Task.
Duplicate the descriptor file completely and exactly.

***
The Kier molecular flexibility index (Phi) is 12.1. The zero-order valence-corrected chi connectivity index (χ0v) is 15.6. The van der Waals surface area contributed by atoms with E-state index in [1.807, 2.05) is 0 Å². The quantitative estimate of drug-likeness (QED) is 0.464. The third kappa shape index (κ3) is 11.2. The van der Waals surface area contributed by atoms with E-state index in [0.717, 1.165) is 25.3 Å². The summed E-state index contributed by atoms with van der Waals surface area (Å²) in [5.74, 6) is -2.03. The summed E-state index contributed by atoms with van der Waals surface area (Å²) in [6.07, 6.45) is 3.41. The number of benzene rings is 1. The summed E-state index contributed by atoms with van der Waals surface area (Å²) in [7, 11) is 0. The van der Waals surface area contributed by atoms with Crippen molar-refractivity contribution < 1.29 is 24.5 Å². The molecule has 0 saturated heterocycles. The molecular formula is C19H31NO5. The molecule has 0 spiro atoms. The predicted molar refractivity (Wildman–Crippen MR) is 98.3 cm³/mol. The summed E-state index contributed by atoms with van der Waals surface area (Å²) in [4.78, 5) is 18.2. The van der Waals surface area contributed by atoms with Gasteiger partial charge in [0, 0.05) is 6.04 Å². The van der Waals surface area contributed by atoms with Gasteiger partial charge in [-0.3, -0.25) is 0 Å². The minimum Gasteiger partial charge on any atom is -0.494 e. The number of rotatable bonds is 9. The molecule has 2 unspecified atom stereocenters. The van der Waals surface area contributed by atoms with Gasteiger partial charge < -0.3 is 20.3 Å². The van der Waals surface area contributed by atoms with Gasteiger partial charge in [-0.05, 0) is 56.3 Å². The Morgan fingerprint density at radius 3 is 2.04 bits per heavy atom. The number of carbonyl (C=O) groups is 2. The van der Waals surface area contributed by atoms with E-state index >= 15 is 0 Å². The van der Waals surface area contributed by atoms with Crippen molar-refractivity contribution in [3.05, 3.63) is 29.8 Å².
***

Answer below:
The Kier molecular flexibility index (Phi) is 12.1. The zero-order valence-corrected chi connectivity index (χ0v) is 15.6. The van der Waals surface area contributed by atoms with E-state index in [1.807, 2.05) is 0 Å². The quantitative estimate of drug-likeness (QED) is 0.464. The third kappa shape index (κ3) is 11.2. The van der Waals surface area contributed by atoms with E-state index in [0.717, 1.165) is 25.3 Å². The summed E-state index contributed by atoms with van der Waals surface area (Å²) in [5.74, 6) is -2.03. The summed E-state index contributed by atoms with van der Waals surface area (Å²) in [6.07, 6.45) is 3.41. The number of benzene rings is 1. The summed E-state index contributed by atoms with van der Waals surface area (Å²) in [7, 11) is 0. The van der Waals surface area contributed by atoms with Crippen molar-refractivity contribution < 1.29 is 24.5 Å². The molecule has 0 saturated heterocycles. The molecular formula is C19H31NO5. The molecule has 0 spiro atoms. The predicted molar refractivity (Wildman–Crippen MR) is 98.3 cm³/mol. The summed E-state index contributed by atoms with van der Waals surface area (Å²) in [4.78, 5) is 18.2. The van der Waals surface area contributed by atoms with Gasteiger partial charge in [0, 0.05) is 6.04 Å². The van der Waals surface area contributed by atoms with Gasteiger partial charge in [-0.3, -0.25) is 0 Å². The minimum Gasteiger partial charge on any atom is -0.494 e. The number of rotatable bonds is 9. The molecule has 2 unspecified atom stereocenters. The van der Waals surface area contributed by atoms with Gasteiger partial charge < -0.3 is 20.3 Å². The van der Waals surface area contributed by atoms with Gasteiger partial charge in [-0.05, 0) is 56.3 Å². The Morgan fingerprint density at radius 3 is 2.04 bits per heavy atom. The number of carbonyl (C=O) groups is 2. The van der Waals surface area contributed by atoms with E-state index >= 15 is 0 Å². The van der Waals surface area contributed by atoms with Crippen molar-refractivity contribution in [3.05, 3.63) is 29.8 Å².